The oil company’s owner came by to actually look at the condition of the ground this morning. He wasn’t wowed by how terrible it was. I could see him shaking his head as he drove off. We almost have oil.
Wait for it!
Most of our driveway is clear to the pavement with a patches of snow. If this is too terrifying to manage, the driver is going to have problems with at least half the valley residents. I have an evil driveway, but I am by no means the worst … the longest … or the iciest.
If you live in New England, you understand weather. We get a lot of it moving rapidly from steamy, hot, and humid in summer, to bitter, freezing cold with-and-without blizzards in winter. Sometimes, on a really good year, we get a few hurricanes in the fall and one or more nor’easters when the air is bored and wants to do something fun.
Add to that the infertility of the soil and the millions of tons of rocks and roots. We have more boulders per field than anywhere. Why so many people chose this region to settle (or more likely, invade), I have yet to understand. Maybe they had no choice. The boats landed and they were too tired, hungry, and frazzled to go further. Still, if they were looking for a rich and fertile region to co-opt, this isn’t it.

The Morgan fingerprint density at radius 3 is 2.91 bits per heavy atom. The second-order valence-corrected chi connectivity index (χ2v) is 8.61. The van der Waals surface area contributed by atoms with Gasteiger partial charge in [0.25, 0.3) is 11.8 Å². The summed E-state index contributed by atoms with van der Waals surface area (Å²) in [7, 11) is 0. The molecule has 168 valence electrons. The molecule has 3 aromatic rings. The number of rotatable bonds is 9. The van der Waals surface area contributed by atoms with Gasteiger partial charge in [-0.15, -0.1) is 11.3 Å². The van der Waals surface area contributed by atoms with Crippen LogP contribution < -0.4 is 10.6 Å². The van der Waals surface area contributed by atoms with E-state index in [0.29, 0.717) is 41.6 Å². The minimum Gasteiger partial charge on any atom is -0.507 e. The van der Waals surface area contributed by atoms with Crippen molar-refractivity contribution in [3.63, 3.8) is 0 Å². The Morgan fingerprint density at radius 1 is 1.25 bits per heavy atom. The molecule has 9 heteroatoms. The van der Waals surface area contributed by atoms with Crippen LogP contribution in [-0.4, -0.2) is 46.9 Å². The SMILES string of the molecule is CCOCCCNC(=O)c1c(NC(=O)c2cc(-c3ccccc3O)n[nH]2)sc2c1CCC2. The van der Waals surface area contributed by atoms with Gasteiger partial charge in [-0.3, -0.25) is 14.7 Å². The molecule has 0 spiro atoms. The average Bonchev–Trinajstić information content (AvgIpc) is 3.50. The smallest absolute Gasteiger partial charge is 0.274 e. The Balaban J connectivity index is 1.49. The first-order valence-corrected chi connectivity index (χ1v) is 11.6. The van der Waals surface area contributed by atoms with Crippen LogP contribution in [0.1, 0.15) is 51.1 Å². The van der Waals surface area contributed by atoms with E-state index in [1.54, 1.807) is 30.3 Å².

Considering this area is and has always been, a farming community, it’s a strange choice. Beneath the soil, lie rocks, some the size of a small planets. This is where our rock fences came from. Everyone had piles of stones when they cleared a field. What can you do with rocks? Build fences, of course.
We have old stone fences running through areas that haven’t been farmed in more than 100 years and never will be again. At some point, they must have been farmed because the rock fences prove it. But, to no one’s surprise, they gave up and moved on, probably to somewhere with better dirt, flatter ground, and presumably, improved weather.
It wouldn’t take much to improve the weather.
The oil truck arrived and oil is poured into our nearly empty tank. Three barking creatures went into a frenzy because SOMETHING WAS GOING ON AND THEY WERE NOT ON HAND TO SUPERVISE. Soon soothed by a cookie.
We needed 192 gallons — the most oil we ever needed in a single pumping except for the two times they forgot to deliver anything. We would not have made it to Tuesday.